Say Hey, Kid

i’ve been watching, listening, and reading all of the praises (deserved) of Willie Mays who crossed over the bridge yesterday at 93.

Many of the accolades claim Willie was the best baseball player ever. i remain amazed that folks could claim such.

In my mind, folks who try to assess baseball players from, possibly 1786, until today, are barking up a tree where the there are no squirrels. Equipment, field conditions, injuries, medical advances, baseball quality and consistency, specialization, coaching (from an absurd age, almost infancy), money, number of games in the season, information, oh, yes, PEDs, and lord knows what else have made such comparisons ridiculous. But the public wants to compare: they are good at being illogical and ridiculous. And the sports moguls eat it up because they make money on it. So we have it.

Correction: i do not have it. Comparing Walter Johnson to Bob Gibson to Gerrit Cole is worse than comparing apples and oranges. It’s comparing high tech to farming. i’m out.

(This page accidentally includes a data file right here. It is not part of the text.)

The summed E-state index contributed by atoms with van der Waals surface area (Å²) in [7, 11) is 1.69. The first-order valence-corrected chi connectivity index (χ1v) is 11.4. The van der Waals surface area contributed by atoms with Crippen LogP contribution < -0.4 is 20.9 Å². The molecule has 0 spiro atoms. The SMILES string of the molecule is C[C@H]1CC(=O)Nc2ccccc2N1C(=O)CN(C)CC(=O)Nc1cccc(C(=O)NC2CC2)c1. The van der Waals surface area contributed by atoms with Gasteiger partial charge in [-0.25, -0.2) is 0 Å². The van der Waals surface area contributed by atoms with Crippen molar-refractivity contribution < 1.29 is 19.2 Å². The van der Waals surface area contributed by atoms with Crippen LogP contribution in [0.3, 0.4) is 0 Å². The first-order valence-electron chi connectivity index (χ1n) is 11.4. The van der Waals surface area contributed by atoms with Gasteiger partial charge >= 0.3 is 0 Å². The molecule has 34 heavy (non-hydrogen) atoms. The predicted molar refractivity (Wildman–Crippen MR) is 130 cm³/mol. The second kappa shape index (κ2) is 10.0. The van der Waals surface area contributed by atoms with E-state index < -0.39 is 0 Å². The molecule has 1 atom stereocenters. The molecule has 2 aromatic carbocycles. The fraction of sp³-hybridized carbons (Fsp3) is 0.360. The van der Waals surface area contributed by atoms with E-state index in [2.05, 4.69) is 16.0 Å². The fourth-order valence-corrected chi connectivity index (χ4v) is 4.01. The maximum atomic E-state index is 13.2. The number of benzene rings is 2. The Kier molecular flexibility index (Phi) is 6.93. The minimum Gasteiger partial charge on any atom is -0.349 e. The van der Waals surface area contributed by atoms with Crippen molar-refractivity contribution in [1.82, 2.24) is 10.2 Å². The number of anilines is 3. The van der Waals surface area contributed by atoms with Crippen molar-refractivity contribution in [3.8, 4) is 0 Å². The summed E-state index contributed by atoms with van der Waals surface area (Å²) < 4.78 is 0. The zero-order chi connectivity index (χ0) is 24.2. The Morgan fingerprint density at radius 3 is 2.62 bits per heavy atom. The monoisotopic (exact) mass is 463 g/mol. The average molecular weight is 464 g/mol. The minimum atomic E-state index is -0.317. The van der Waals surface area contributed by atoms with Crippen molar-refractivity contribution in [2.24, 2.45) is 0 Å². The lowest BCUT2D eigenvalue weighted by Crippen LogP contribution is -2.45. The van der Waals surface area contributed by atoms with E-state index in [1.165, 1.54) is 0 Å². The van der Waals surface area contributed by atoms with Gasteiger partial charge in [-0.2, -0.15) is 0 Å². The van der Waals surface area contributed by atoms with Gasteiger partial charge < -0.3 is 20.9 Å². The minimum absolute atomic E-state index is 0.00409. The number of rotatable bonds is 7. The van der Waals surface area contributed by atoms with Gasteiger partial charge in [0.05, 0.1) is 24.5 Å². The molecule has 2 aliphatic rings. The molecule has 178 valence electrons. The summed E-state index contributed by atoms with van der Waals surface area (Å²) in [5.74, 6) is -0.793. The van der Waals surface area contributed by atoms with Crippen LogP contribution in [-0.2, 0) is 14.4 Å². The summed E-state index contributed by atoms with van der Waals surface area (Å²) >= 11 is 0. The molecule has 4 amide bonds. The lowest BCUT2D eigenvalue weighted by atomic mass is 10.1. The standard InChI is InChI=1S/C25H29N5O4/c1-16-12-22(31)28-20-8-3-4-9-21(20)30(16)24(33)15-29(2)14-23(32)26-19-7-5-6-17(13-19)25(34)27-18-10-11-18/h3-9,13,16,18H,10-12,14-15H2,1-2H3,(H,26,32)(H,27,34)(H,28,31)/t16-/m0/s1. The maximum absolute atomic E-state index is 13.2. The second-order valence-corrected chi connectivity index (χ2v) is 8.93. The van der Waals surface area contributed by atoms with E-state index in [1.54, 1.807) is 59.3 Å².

So i will not state Willie Mays was the best. i certainly argued with my father enough about whether he was better than Mickey Mantle, but we never reached an agreement.

However, there is no one, no one who made me happier than Willie Mays when i watched him play. He was magic. He was made even more magic by Dizzy Dean and Pee Wee Reece in their description in the Falstaff Beer Game of the week on Saturdays. It really didn’t matter who announced. Willie made it magic. You could feel the joy.

i was a Pirate fan. Bill Mazeroski, Don Hoak, Dick Groat, Smoky Burgess were in a place of honor. And if you ask me about the greatest baseball player of all time, my vote would be for Roberto Clemente.

But, as i have noted, baseball greatness is arbitrary.


i smile when i think of watching him.

Rest in the peace, incredible and forever, young man.

Say hey!

2 thoughts on “Say Hey, Kid

  1. The most important of my baseball memories was going down to the railroad yards where our Padres played as we sat in wooden benches and cheered our young team. We’d cross the San Diego Bay on the ferry and join fellow fans back in the day when baseball was just a game. In fact, my father organized the first Little League Organization in East San Diego County in the early 50s.
    Buy I will forever remember watching the greats like Willie Mays.

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